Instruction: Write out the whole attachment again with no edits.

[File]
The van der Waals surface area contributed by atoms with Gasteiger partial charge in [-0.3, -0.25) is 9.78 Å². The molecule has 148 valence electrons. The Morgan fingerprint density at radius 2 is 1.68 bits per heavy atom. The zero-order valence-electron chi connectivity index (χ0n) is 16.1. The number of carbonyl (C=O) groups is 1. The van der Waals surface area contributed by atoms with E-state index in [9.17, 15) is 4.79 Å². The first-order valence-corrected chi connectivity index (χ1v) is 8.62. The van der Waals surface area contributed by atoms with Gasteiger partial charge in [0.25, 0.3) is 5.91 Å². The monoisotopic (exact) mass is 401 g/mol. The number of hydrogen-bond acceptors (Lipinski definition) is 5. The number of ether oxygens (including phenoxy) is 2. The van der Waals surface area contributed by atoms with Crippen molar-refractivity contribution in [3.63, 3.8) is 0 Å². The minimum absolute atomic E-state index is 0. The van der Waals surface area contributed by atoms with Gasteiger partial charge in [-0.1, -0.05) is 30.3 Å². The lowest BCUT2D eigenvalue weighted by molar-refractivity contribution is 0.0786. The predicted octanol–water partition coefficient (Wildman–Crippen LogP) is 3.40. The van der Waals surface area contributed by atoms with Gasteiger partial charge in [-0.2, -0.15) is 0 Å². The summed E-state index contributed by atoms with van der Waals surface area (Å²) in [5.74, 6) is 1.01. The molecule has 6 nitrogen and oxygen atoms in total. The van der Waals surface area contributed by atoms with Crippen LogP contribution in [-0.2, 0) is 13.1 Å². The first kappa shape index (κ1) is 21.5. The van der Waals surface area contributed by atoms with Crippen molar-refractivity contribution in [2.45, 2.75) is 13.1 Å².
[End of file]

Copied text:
The van der Waals surface area contributed by atoms with Gasteiger partial charge in [-0.3, -0.25) is 9.78 Å². The molecule has 148 valence electrons. The Morgan fingerprint density at radius 2 is 1.68 bits per heavy atom. The zero-order valence-electron chi connectivity index (χ0n) is 16.1. The number of carbonyl (C=O) groups is 1. The van der Waals surface area contributed by atoms with E-state index in [9.17, 15) is 4.79 Å². The first-order valence-corrected chi connectivity index (χ1v) is 8.62. The van der Waals surface area contributed by atoms with Gasteiger partial charge in [0.25, 0.3) is 5.91 Å². The monoisotopic (exact) mass is 401 g/mol. The number of hydrogen-bond acceptors (Lipinski definition) is 5. The number of ether oxygens (including phenoxy) is 2. The van der Waals surface area contributed by atoms with Crippen molar-refractivity contribution in [3.63, 3.8) is 0 Å². The minimum absolute atomic E-state index is 0. The van der Waals surface area contributed by atoms with Gasteiger partial charge in [-0.1, -0.05) is 30.3 Å². The lowest BCUT2D eigenvalue weighted by molar-refractivity contribution is 0.0786. The predicted octanol–water partition coefficient (Wildman–Crippen LogP) is 3.40. The van der Waals surface area contributed by atoms with Gasteiger partial charge in [-0.2, -0.15) is 0 Å². The summed E-state index contributed by atoms with van der Waals surface area (Å²) in [5.74, 6) is 1.01. The molecule has 6 nitrogen and oxygen atoms in total. The van der Waals surface area contributed by atoms with Crippen LogP contribution in [-0.2, 0) is 13.1 Å². The first kappa shape index (κ1) is 21.5. The van der Waals surface area contributed by atoms with Crippen molar-refractivity contribution in [2.45, 2.75) is 13.1 Å².